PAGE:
Friday, 8 November 2013
Features: Silent Witnesses remembering Horbury's First World War heroes
Forced to dig in, the servicemen were offered no respite from the bitter winds and relentless rain as the trenches flooded to waist level with putrid water.
The troops were surrounded by the stench of stagnant water and sewerage, with hypothermia and disease becoming a real and urgent threat.
If the conditions in the trenches weren't bad enough, the troops had to endure barrages from German artillery units and infantrymen – the war continued on for another two years.
Private Alfred Fisher of King’s Own Yorkshire Light Infantry 1/4th Battalion from Horbury was killed in such an assault on January 13, 1917.
Private Fisher is one of the 14 fallen soldiers' stories told in John Heywood's new book, Silent Witnesses - Stories of Horbury’s Fallen Heroes.
John said that he was inspired to tell these stories after seeing the names of fallen soldiers on a memorial window in St Peter's Church, Horbury.
He said: “I saw the list and realised that I knew nothing about any of these people – I thought that was very sad – I wanted to find out who these men were and tell their stories.
“The vast majority of them were in their early-20s – they were no more than schoolboys.
“Most of them were ordinary men from ordinary jobs, who were willing to sacrifice their lives for their country,” he added.
For John it is in knowing the stories of these individuals that will enable us to remember the sacrifices made.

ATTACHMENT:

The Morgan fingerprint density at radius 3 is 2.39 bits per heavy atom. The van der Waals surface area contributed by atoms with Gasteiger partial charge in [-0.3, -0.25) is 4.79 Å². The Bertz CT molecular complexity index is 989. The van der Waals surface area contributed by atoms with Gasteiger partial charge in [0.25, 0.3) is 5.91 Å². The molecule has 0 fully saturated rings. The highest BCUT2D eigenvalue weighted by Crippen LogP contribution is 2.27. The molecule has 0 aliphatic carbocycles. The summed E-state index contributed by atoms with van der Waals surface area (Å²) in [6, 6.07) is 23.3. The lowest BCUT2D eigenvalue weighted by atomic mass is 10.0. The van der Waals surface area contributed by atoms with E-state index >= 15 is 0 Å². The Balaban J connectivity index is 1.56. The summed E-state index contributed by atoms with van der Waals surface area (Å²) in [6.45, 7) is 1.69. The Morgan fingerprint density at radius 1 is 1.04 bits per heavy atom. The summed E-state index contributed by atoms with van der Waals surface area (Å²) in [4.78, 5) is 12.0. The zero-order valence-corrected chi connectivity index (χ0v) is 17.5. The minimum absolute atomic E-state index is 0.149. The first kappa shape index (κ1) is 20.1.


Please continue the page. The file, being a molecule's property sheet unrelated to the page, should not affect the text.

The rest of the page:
“Names and dates are important, but they don't tell you about the person. It's the social history side of it that's important,” he said.
“There was one poor lad who was under five foot tall, he weight less than eight stone and had flat feet – he wasn't the epitome of a rough, tough soldier.
“You can imagine him going out there with his rifle the would have been nearly as tall as he was, and he was out there and was killed. It's just so sad,” he added.
With the 100th anniversary of the First World War next year, it's a war that is no longer in living memory.
John said: ““I really wanted to get across the fact that we live at a time where we're in danger of forgetting because there's no one left now who fought in the First World War.
“These people fought for the freedoms we take for granted now. If we do forget what happened in both the Great War and the Second World War, we're in danger of it happening again.
“There hasn't be a year since the Second World War when there hasn't been some form of conflict around the world – so we don't learn.
“It's important at this anniversary time that we remember the sacrifices of these people,” he added.
Silent Witnesses - Stories of Horbury’s Fallen Heroes is release on November 11 by Beech Genealogy.